Multiple deprivation index

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Map of deprivation in Northern Ireland
Deprivation in Northern Ireland is higher in Western and urban areas.

Indices of multiple deprivation (IMD) are widely-used datasets within the UK to classify the relative deprivation (essentially a measure of poverty) of small areas. Multiple components of deprivation are weighted with different strengths and compiled into a single score of deprivation.

The calculation and publication of the indices is devolved and indices of multiple deprivation for Wales, Scotland, England, and Northern Ireland are calculated separately. While the components of deprivation that make up the overall deprivation score are similar in all four nations of the UK the weights assigned to each component, the size of the geographies for which deprivation scores are calculated, and the years of calculation are different. As a result levels of deprivation cannot be easily compared between nations.

The geography at which IMDs are produced varies across the nations of the UK and has varied over time. Currently the smallest geography for which IMDs are published is LSOA level in both England and Wales, data zone level for Scotland, and Super Output Area (SOA) for Northern Ireland. Early versions of the English IMDs were published at electoral ward and English local authority level.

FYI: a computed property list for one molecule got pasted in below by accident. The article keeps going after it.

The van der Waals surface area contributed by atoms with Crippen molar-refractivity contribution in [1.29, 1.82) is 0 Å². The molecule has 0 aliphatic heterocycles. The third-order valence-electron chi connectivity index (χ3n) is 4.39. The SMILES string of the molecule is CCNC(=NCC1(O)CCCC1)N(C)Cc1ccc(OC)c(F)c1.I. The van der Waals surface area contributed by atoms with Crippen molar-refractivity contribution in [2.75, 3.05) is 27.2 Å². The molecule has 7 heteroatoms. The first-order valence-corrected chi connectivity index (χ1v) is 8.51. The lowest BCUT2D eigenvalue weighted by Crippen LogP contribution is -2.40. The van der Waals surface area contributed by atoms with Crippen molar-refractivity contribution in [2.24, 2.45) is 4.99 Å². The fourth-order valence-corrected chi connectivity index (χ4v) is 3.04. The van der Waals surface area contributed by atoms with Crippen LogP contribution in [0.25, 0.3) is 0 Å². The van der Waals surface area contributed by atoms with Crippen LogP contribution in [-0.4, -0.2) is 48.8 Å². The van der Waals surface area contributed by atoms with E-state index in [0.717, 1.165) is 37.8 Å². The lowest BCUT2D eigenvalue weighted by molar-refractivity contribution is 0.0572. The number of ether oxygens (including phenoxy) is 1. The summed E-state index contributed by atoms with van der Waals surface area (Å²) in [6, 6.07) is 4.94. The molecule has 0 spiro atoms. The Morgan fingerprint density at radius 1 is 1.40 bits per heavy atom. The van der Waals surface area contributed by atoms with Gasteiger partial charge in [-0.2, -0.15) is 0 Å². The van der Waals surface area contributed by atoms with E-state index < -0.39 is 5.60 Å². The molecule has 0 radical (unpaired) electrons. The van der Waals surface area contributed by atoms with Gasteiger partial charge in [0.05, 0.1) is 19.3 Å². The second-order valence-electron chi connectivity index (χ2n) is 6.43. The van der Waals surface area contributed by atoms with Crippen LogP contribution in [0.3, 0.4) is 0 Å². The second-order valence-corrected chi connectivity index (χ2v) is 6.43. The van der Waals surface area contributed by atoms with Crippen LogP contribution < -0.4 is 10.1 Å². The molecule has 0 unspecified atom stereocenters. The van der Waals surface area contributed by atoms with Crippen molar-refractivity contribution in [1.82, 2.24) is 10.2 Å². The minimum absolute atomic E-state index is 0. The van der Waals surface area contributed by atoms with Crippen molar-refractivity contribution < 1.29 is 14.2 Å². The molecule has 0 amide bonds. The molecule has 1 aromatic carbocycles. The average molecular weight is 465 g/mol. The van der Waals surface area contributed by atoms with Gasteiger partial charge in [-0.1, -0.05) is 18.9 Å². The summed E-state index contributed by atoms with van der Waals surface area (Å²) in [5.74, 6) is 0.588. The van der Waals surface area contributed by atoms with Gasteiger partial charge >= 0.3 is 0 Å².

The use of IMDs in social analysis aims to balance the desire for a single number describing the concept of deprivation in a place and the recognition that deprivation has many interacting components. IMDs may be an improvement over simpler measures of deprivation such as low average household disposable income because they capture variables such as the advantage of access to a good school and the disadvantage of exposure to high levels of air pollution. A potential disadvantage is that the choice of components and the weighting of those components in the construction of the overall multiple deprivation score is unavoidably subjective.

Components of deprivation[edit]